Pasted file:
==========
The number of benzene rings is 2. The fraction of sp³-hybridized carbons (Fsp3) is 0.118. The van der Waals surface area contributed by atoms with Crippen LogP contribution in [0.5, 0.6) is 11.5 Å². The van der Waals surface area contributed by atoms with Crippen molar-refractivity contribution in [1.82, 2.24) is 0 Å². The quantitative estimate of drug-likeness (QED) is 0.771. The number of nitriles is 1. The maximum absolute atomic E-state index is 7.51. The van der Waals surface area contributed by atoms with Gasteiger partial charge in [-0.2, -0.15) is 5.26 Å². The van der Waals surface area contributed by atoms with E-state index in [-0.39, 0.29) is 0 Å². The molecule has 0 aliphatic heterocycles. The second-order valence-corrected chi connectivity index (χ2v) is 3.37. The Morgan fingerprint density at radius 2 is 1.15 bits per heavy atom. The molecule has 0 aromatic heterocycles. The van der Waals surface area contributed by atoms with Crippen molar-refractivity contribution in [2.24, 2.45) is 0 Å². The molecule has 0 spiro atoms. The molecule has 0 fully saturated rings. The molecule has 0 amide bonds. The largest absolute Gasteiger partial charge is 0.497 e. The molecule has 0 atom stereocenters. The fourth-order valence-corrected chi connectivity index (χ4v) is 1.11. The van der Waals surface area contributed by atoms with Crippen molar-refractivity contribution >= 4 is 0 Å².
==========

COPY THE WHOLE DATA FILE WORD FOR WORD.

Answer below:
The number of benzene rings is 2. The fraction of sp³-hybridized carbons (Fsp3) is 0.118. The van der Waals surface area contributed by atoms with Crippen LogP contribution in [0.5, 0.6) is 11.5 Å². The van der Waals surface area contributed by atoms with Crippen molar-refractivity contribution in [1.82, 2.24) is 0 Å². The quantitative estimate of drug-likeness (QED) is 0.771. The number of nitriles is 1. The maximum absolute atomic E-state index is 7.51. The van der Waals surface area contributed by atoms with Gasteiger partial charge in [-0.2, -0.15) is 5.26 Å². The van der Waals surface area contributed by atoms with E-state index in [-0.39, 0.29) is 0 Å². The molecule has 0 aliphatic heterocycles. The second-order valence-corrected chi connectivity index (χ2v) is 3.37. The Morgan fingerprint density at radius 2 is 1.15 bits per heavy atom. The molecule has 0 aromatic heterocycles. The van der Waals surface area contributed by atoms with Crippen molar-refractivity contribution in [2.24, 2.45) is 0 Å². The molecule has 0 spiro atoms. The molecule has 0 fully saturated rings. The molecule has 0 amide bonds. The largest absolute Gasteiger partial charge is 0.497 e. The molecule has 0 atom stereocenters. The fourth-order valence-corrected chi connectivity index (χ4v) is 1.11. The van der Waals surface area contributed by atoms with Crippen molar-refractivity contribution >= 4 is 0 Å².